We’ve been having fun helping you make the most of your summer travels! This week, Watchdog is taking you out West. You may not beat the heat at any of our three suggestions in Arizona, but the beauty of the region is undeniable no matter the season.
Built by over 7,0000 volunteers since the project began in the 70s, Arcosanti in Maye, AZ is about an hour outside of Pheonix. Called a “utopian eco-city,” Arconsanti has served as an ongoing “urban laboratory” for a more sustainable way of life. It is focused on innovative design, community and environmental accountability. The goal of the Arcosanti community is to actively pursue lean alternatives to urban sprawl.
It is to no surprise that Frank Lloyd Wright makes it onto our Western list not once, but twice. He has appeared on all of the previous Watchdog Summer Long Weekend guides. Taliesin West is located in Scottsdale, AZ. It was first built as the winter camp for the Taliesin Fellowship and now is the home of the foundation that protects his legacy. The home offers a striking model of his philosophy. Once a workshop for Wright, this is one of the 10 Wright projects nominated for UNESCO World Heritage recognition.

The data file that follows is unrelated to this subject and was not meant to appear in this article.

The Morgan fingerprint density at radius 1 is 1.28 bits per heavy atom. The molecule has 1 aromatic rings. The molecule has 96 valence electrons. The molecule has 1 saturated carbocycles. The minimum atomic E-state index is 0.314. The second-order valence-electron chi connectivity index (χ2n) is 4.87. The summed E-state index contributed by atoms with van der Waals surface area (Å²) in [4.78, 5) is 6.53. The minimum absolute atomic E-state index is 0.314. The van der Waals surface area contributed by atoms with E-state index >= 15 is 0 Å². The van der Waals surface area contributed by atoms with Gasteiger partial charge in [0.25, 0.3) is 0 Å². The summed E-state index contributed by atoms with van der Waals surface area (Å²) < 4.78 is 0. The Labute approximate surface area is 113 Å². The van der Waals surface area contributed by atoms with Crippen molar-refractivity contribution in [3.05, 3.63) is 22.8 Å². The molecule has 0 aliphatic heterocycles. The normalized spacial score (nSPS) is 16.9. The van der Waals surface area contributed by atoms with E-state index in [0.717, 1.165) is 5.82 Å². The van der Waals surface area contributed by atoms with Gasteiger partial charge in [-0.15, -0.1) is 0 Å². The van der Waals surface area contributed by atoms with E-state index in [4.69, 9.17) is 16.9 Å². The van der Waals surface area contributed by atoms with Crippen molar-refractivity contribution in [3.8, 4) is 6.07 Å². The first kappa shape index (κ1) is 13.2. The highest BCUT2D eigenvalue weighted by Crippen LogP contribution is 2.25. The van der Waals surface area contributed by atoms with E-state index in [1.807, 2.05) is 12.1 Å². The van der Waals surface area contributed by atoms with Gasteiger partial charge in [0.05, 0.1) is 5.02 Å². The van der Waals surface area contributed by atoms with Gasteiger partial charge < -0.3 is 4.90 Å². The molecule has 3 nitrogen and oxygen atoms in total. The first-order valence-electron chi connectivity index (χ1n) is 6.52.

When it comes to Frank Lloyd Wright’s innovations, no two are alike. David & Glady’s Wright House in Pheonix, AZ was designed for his son. The spiraling home has been called a precursor to his Guggenheim design. The non-profit foundation that preserves the home currently offers tours, though there have been recent efforts to turn the home into a museum.
If you can tear yourself away from admiring the natural landscape in Aspen, CO, visit the Aspen Art Museum. Upon opening, the lattice-like structure became one of the country’s most talked about cultural institutions, though local reactions were mixed. Architect Shigeru Ban’s design is based on transparency- the building invites those outside to engage with the building’s interior and those inside with the opportunity to see the exterior surroundings.
Located quite literally in Great Salt Lake, UT, you will find Robert Smithson’s Spiral Jetty. Using over six thousand tons of basalt rocks and earth from the site, Smithson formed a coil 1,500 feet long and 15 feet wide that winds counterclockwise off the shore into the water. The earth walk is considered an icon of land art and a statement on the nature of entropy.